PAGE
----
In A Glass Darkly 

Gabby Marshfield is working late at the Connelly Medical Clinic when she finds a stunning secret file that details her personal medical information on an organ donor form.
Though her boss, Dr. Paul Hanover has been unpredictable lately, she is ill-prepared when he kidnaps her, planning to harvest her heart for cash.

Now she only needs to know one thing: how to love her enemy.


About Nancy
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Gabby Marshfield took off her glasses, laid them on the desktop and rubbed the bridge of her sore nose. Pulling her chair closer to the desk, she gazed in stunned silence at the computer screen before her and shook her head. None of this made any sense.

She startled, hearing a faint noise and then several more. After-hours at Conley Medical Clinic was an eerily silent time on the best of days, but now Gabby’s heart thumped wildly, hearing the state of the art building creak and groan as if it were a thousand years old. The janitorial staff never came until midnight, and at 7:14 P.M., she felt sure she was alone. Nobody else ever stayed late. But still, the place gave her the creeps when it shifted and moaned.

Suddenly alert, she heard the unmistakable sound of footsteps in the hall outside her office door. She hurriedly clicked off her computer monitor and grabbed up a handful of papers to read.

A precipitous knock on the door sent her already pounding heart into a frenzy of wild hoof beats hammering in her ears. Paul Hanover opened the door, stuck his head in, and said awkwardly, “I thought I was alone in the building. What are you doing here so late?”

The man was definitely a stunner. Even after a full day at work, not a spot or wrinkle sullied his sparkling white lab coat, nor did a single hair stand out of place. With fair skin, thick graying, blue-black wavy hair and eyes framed by lashes to die for, he was a dead ringer for Mel Gibson, only huskier. But—his exquisite good looks aside, he epitomized caring, and most important of all, he had been there for Gabby during the past, most awful year of her life. She couldn’t help but like the guy. If only he could be satisfied with just being her friend.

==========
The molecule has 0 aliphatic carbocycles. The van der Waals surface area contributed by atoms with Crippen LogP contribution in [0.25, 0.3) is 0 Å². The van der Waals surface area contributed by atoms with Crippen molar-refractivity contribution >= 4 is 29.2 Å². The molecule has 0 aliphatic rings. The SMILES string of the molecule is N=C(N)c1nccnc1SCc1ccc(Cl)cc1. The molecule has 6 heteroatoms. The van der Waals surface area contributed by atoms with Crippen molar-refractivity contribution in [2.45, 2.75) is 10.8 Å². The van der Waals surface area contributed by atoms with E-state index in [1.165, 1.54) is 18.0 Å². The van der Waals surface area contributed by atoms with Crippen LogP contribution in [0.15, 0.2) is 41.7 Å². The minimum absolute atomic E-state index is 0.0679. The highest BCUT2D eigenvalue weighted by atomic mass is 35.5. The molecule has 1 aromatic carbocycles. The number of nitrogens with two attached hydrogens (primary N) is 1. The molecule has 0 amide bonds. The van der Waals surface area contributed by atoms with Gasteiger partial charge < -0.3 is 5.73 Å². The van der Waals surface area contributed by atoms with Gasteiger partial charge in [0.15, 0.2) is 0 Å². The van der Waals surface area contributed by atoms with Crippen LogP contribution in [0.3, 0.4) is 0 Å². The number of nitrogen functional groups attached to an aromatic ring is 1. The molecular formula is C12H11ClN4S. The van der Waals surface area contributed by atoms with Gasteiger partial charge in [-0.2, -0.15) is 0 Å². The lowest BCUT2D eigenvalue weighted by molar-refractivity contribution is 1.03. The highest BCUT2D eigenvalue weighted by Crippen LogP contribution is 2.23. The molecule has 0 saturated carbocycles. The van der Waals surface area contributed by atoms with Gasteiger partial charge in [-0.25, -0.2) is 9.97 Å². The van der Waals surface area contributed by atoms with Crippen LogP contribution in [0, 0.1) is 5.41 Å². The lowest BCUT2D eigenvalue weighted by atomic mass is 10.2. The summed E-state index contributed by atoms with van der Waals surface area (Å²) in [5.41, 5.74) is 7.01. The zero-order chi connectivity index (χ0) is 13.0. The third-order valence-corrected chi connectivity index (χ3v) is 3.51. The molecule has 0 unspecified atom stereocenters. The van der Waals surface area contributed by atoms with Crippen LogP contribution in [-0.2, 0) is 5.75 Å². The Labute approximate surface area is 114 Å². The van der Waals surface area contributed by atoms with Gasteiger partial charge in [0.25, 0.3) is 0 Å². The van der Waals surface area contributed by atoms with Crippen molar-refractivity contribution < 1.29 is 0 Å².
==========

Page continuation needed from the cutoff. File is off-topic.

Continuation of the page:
With a self-conscious smile, she brushed a wisp of hair from her eyes. “Oh, just catching up on the reams of paperwork on my desk. It was beginning to look like a toxic landfill. Couldn’t find a thing. Now that’s when I know it’s bad.” Shut your mouth.

She bit her lip and tightly folded her hands, as if that would keep the anxious words from tumbling from her big mouth. Involuntarily, her eyes opened wide, and Paul laughed.

“You’re funny, kid. You know that, right?” His merry gaze met hers.

Kid, at age forty-eight. Right.

He strode into the office, took two steps to her side and softly laid his hand on her shoulder. She flinched slightly under his touch, and he frowned.

“Say, what’s with you, all of a sudden?”

“Oh, nothing. Just heard one too many groaning sounds from this state-of-the-art building of yours. Makes a girl’s hair stand on end sometimes.”

Good cover; now shut up.

He ruffled her hair.

She wrinkled her nose at him. “Cut it out, will you? I have enough trouble looking decent without you building a bird’s nest in my coif.”

He raised an eyebrow. “Don’t like my touch, all of a sudden? What’s that about? Huh?”

She gave him an apologetic glance. “Listen, Paul. It’s nothing personal, honestly. I’m just feeling jumpy for some reason. I probably need a shower and a caffeine-free night of mindless television before I sleep. Does that make sense?”


He studied her rather intently for a moment before shrugging. “Whatever you say. You know you can knock off anytime, right?”

“I will. I’m nearly through here.”

“Okay. See you tomorrow.”

With a twinkle in his eye and a quick wave of his hand, he turned and left, the door cringing closed in his wake.   

She finally exhaled, realizing she had been holding her breath for a long time. She stretched her tense shoulders and moved her head from side to side. At this rate, she would be putting the new wing on her chiropractor’s office in no time.

She’d only stayed late to audit the books. A spot check always reassured her mind that no one who should have been billed had fallen through the accounting cracks.

Dare I look at the screen again while he’s around? She shook her head, turned on the monitor and book-marked the page, so she could return to it later. On second thought, she stood, locked the door, brought up the screen and printed it out.

Icy fingers of fear nipped at her heart as she studied it. The printer seemed to take forever before finally grinding to a cacophonous halt. Were sounds amplified during moments of terror?


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